Much turmoil has arisen in light of President Barack Obama’s recent efforts to bolster the rights of undocumented immigrants seeking American citizenship. While the president’s actions have been widely documented in the news over the past few months, it seems that Republicans and dissenting voices in the immigration reform conversation have developed a new strategy against his plan. According to multiple news outlets, the GOP is now hoping to use a piece of tax policy to change the status of undocumented immigrants currently protected from deportation under Obama’s immigration actions.
Earned Income Credit
Effectively, the new Republic strategy centers on something called the earned income tax credit (EIC), according to USA Today. The earned income tax credit is designed to account for work that an individual or a family completed in prior tax years, allowing them to gain tax credits for income that does not affect the fiscal year for which they are filing. Republican actions, which are still being formulated by the party, center on passing legislation that would inhibit undocumented immigrants from being able to file for this. Republicans claim that this is centered in a desire to save both state and local governments money. While estimates are not yet entirely clear, the Latin Post reports that the Joint Committee on Taxation, a nonpartisan group, has said that disallowing the 4 million undocumented immigrants protected by Obama’s order to file for the EIC would save the government more than $2 billion.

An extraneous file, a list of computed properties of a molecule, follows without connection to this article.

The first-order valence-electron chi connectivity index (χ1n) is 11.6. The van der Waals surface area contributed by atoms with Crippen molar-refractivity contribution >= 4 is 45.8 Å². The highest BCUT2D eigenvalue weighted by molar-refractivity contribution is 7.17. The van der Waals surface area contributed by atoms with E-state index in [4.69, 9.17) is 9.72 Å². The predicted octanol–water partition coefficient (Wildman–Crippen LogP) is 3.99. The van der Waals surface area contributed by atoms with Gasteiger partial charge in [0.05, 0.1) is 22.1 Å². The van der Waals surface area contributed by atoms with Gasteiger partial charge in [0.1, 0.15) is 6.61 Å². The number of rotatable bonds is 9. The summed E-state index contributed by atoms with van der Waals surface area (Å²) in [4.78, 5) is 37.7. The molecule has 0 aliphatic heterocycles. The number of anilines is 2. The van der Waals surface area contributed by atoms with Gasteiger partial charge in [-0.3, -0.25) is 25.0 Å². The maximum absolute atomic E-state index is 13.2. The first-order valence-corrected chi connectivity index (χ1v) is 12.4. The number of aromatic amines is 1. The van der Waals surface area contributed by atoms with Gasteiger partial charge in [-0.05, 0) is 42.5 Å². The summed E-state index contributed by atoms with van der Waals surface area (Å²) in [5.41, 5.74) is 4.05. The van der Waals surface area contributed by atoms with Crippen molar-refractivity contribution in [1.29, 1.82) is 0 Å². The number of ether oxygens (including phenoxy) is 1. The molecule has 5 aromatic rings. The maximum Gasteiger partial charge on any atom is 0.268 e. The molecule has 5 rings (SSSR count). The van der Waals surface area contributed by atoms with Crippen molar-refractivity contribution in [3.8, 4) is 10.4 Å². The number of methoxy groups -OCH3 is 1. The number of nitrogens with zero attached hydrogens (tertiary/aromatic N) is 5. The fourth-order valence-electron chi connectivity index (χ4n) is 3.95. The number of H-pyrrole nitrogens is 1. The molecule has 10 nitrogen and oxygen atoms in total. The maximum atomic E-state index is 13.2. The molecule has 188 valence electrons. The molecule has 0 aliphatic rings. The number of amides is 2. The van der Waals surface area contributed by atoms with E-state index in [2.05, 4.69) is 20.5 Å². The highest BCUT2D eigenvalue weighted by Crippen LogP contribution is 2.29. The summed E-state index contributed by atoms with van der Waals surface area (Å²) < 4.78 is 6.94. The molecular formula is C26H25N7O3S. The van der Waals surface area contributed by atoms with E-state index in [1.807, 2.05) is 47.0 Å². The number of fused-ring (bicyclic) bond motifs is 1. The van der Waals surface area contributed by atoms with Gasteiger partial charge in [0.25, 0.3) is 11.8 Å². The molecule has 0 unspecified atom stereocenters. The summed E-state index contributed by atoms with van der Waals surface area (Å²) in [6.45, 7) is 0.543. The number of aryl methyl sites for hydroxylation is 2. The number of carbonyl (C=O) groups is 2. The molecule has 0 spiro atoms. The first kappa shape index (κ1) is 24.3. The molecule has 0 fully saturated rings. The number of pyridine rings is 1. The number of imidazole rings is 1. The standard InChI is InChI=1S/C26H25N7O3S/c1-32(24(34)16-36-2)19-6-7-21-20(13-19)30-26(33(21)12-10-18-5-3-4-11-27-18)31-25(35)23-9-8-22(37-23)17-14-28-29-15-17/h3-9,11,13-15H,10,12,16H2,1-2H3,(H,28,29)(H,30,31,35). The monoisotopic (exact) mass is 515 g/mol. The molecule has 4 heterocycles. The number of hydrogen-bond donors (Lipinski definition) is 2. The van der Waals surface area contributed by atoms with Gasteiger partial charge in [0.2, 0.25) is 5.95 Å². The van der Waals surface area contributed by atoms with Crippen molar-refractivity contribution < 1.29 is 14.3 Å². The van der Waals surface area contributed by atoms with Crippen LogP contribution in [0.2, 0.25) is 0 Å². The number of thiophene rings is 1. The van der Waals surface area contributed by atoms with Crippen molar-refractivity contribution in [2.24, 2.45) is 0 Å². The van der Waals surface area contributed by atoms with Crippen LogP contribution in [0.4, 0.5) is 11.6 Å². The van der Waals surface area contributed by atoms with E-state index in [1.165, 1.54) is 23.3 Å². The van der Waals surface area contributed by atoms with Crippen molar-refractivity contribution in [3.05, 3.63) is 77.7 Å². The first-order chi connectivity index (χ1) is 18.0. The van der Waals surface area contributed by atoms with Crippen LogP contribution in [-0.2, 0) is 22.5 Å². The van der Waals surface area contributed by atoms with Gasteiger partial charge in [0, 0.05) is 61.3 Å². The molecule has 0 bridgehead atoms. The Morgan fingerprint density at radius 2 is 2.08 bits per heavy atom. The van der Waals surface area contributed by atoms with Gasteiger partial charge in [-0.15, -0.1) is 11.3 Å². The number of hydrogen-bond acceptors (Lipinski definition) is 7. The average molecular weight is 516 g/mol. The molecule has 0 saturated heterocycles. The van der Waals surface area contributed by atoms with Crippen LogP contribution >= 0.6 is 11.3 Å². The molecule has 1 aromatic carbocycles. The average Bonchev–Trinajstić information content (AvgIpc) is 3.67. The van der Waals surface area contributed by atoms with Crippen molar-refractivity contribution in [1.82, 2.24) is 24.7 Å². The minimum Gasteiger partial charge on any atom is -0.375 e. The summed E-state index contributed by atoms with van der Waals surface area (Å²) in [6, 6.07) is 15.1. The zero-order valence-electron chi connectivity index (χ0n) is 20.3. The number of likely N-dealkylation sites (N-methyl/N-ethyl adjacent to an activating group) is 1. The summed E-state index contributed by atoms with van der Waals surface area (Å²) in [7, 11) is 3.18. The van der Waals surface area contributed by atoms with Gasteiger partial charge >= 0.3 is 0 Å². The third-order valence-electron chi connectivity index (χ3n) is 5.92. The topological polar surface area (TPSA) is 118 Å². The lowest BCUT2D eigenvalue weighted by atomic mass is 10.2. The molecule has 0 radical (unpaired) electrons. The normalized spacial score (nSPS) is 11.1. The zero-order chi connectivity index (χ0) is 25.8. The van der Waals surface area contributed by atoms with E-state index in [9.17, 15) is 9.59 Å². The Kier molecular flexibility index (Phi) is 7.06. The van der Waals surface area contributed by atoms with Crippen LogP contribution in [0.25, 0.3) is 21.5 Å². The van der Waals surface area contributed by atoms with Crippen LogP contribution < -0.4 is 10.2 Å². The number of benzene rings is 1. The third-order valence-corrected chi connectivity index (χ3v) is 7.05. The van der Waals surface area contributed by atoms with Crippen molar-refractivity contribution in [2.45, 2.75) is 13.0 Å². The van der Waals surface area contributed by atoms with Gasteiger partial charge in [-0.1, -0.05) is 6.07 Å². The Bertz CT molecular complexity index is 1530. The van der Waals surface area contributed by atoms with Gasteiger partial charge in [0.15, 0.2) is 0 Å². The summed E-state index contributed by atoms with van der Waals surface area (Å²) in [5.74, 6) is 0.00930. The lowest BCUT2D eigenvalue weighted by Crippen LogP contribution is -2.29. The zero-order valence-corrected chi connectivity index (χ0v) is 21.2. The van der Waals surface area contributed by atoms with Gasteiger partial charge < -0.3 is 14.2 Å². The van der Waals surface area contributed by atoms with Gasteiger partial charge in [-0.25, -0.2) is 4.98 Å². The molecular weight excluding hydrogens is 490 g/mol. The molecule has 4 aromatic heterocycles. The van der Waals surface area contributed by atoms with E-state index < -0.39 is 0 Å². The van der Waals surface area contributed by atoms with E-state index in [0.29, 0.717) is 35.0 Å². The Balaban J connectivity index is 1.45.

The EIC, of course, only comes into play when one considers the fiscal implications of the president’s executive orders on immigration. As multiple news sources have reported, president Obama’s immigration actions would allow for many undocumented immigrants to apply for and receive Social Security cards in order to file tax returns. Proponents of immigration reform say that this is a positive step, as it allows for previously undocumented work to benefit the nations tax structure and public works systems. Dissenting voices, though, have argued that in addition to the savings that denying EIC eligibility to these individuals would cause, it may be impossible or extremely difficult for undocumented immigrants to file tax returns for prior years at all. This is due to the fact that undocumented workers are paid off the record. Essentially, in order to prepare their tax returns from prior years, undocumented immigrants would need to be able to put together files and documents proving their total earnings from years when they had no legal status.
Reactions to the news of Republican plans to invoke the EIC in future legislation has been mixed. Obviously, those who support immigration reform feel as though it’s a last ditch effort to block Obama’s executive actions, but Republicans maintain that the move is strictly motivated by fiscal concern. In speaking with USA Today, Sen. Charles Grassley, R-Iowa, furthered these thoughts.
“It’s just part of correcting what the president has put in place when he legalized people through his November action,” said Grassley.